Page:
If I’m going to have a series on infrastructure fails, it has to include one that was in the news for weeks or months. Lessons learned from the 35W bridge collapse. In case you were sleeping in the summer of 2007, this happened in Minneapolis.
Why did the bridge collapse? The short answer comes in 2 parts.
- Parts of the bridge were under-designed. (But it had stood for 50 years as built.)
- Construction crews getting ready to do work on the bridge placed some of their equipment and supplies on the bridge, exceeding the design-load by a factor of 4
And the only reason they could overload the bridge like that, was because there was no communication with anyone about known problems. So let’s review…
On August 1, 2007, at 6:01 PM, right during rush hour, a span of I-35 through Minneapolis collapsed. 13 people died, and 145 were injured.
I remember reading at the time that bridge inspectors in Minneapolis were constantly harassed by the driving public. Because “Why are you blocking lanes of traffic to inspect the bridge? There is obviously nothing wrong with it.” I wonder if any of the people who died, harassed any of the inspectors. Probably not. (There isn’t that much Justice in the universe.)
“We knew early on that this was a design error,” said Dorgan. “One of our people put it best — in the days after I-35 with the terrible event that happened, that something good has to come out of this. And I think people proceeded on that basis with, let’s take a look at everything we do and see where we can improve.”
The National Transportation Safety Board ruled that the 35W bridge collapsed because of under-designed gusset plates. But it also pointed to contributing factors, like too much weight from construction materials on the bridge.
Tyler Ley is a professor at Oklahoma State University, and he has a video on the collapse, which is short, at just over 8 minutes, and to the point.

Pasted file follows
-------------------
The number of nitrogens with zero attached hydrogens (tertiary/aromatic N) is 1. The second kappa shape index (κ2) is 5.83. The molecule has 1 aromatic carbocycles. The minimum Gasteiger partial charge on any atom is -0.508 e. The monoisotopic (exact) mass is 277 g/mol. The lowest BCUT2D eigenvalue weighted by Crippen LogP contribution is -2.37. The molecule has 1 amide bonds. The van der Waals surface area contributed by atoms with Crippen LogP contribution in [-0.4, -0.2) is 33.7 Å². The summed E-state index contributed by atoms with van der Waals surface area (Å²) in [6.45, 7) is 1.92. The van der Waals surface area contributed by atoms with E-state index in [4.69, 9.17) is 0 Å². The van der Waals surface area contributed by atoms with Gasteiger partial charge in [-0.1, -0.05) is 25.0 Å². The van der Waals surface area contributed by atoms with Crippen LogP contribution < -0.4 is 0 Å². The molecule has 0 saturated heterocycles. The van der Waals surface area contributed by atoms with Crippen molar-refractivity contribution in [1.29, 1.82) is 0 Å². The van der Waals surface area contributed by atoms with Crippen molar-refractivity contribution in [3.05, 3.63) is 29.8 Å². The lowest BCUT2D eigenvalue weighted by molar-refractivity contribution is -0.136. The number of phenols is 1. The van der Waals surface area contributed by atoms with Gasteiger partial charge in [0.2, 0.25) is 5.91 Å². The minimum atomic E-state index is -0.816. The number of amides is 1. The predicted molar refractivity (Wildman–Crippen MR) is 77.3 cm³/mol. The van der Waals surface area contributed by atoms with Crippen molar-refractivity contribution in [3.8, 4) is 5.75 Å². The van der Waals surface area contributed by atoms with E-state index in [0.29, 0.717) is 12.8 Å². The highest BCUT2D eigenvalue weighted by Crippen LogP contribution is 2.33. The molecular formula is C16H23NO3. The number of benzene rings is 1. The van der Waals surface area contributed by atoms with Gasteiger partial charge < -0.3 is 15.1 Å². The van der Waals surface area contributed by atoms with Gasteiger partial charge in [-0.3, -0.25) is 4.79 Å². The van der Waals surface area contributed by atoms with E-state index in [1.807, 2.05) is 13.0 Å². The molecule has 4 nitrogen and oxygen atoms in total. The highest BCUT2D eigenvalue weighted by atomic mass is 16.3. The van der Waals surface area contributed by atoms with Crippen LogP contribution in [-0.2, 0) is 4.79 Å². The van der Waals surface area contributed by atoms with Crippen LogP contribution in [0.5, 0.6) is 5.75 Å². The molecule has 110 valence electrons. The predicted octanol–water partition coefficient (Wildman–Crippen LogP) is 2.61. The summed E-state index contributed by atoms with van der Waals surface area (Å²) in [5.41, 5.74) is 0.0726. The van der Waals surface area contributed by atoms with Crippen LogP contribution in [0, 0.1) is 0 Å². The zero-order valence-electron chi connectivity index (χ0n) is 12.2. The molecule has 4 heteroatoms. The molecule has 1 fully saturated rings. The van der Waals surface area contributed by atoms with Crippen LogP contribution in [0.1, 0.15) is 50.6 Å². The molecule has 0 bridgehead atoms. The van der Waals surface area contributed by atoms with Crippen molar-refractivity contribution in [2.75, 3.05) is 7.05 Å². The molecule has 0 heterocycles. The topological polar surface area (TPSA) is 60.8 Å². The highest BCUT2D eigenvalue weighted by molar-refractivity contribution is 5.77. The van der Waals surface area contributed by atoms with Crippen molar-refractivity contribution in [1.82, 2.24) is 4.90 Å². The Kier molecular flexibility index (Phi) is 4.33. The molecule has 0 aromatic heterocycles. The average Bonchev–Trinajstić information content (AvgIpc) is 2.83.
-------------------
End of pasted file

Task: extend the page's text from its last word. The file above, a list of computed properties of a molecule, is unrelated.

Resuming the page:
The gusset plates were undersized by about a factor of 2. The gusset plate that failed was showing signs of deformation, or bending, which is an early indication of failure. And a construction crew parked a bunch of weight on the bridge. How much construction materials and vehicles? Estimates are that 580,000 pounds were placed in a 12ft by 115ft section of the bridge. That is 4 times the design load of the bridge. Of course it failed.
Everything needs repair. Everything needs maintenance.
This bridge failed at a place that was KNOWN to be a problem. When a structure starts to bend it is LITERALLY starting to fail. The construction crew overloaded the bridge in that exact spot, because no one reviewed what they were going to do, or at least no one with knowledge of the identified problems. (The bridge had been listed as “structurally deficient” for a long time.)
Breakdowns in communication have a long history, though you usually study them with respect to military defeats. But they are a breakdown of management, and we are refusing to manage our infrastructure. It needs to be repaired. Eventually, it will all need to be replaced.